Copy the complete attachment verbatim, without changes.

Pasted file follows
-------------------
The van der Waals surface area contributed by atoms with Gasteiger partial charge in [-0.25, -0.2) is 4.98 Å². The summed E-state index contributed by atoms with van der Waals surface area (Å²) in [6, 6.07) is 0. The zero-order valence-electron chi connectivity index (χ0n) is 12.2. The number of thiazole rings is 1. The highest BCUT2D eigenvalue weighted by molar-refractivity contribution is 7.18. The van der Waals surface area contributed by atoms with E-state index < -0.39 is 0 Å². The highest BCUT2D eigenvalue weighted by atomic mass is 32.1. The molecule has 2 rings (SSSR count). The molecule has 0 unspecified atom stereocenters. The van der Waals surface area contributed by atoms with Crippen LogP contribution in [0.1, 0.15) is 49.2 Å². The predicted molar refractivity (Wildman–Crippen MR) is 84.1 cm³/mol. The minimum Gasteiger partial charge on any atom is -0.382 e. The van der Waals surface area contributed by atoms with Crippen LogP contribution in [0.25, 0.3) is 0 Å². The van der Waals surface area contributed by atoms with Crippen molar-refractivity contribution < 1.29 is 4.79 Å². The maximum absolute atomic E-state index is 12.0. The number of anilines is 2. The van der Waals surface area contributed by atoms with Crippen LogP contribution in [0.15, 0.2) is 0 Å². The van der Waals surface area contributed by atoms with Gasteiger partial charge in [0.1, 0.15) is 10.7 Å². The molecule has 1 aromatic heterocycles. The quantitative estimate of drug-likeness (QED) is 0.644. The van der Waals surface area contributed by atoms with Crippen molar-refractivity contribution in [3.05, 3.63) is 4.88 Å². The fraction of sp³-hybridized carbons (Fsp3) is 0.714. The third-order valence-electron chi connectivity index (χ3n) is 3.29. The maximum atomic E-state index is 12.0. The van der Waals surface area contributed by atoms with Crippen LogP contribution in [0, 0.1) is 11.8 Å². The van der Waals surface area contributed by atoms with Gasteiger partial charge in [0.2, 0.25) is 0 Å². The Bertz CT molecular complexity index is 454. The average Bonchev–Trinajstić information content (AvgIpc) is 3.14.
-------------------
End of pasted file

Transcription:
The van der Waals surface area contributed by atoms with Gasteiger partial charge in [-0.25, -0.2) is 4.98 Å². The summed E-state index contributed by atoms with van der Waals surface area (Å²) in [6, 6.07) is 0. The zero-order valence-electron chi connectivity index (χ0n) is 12.2. The number of thiazole rings is 1. The highest BCUT2D eigenvalue weighted by molar-refractivity contribution is 7.18. The van der Waals surface area contributed by atoms with E-state index < -0.39 is 0 Å². The highest BCUT2D eigenvalue weighted by atomic mass is 32.1. The molecule has 2 rings (SSSR count). The molecule has 0 unspecified atom stereocenters. The van der Waals surface area contributed by atoms with Crippen LogP contribution in [0.1, 0.15) is 49.2 Å². The predicted molar refractivity (Wildman–Crippen MR) is 84.1 cm³/mol. The minimum Gasteiger partial charge on any atom is -0.382 e. The van der Waals surface area contributed by atoms with Crippen LogP contribution in [0.25, 0.3) is 0 Å². The van der Waals surface area contributed by atoms with Crippen molar-refractivity contribution < 1.29 is 4.79 Å². The maximum absolute atomic E-state index is 12.0. The number of anilines is 2. The van der Waals surface area contributed by atoms with Crippen LogP contribution in [0.15, 0.2) is 0 Å². The van der Waals surface area contributed by atoms with Gasteiger partial charge in [0.1, 0.15) is 10.7 Å². The molecule has 1 aromatic heterocycles. The quantitative estimate of drug-likeness (QED) is 0.644. The van der Waals surface area contributed by atoms with Crippen molar-refractivity contribution in [3.05, 3.63) is 4.88 Å². The fraction of sp³-hybridized carbons (Fsp3) is 0.714. The third-order valence-electron chi connectivity index (χ3n) is 3.29. The maximum atomic E-state index is 12.0. The van der Waals surface area contributed by atoms with Crippen LogP contribution in [0, 0.1) is 11.8 Å². The van der Waals surface area contributed by atoms with Gasteiger partial charge in [0.2, 0.25) is 0 Å². The Bertz CT molecular complexity index is 454. The average Bonchev–Trinajstić information content (AvgIpc) is 3.14.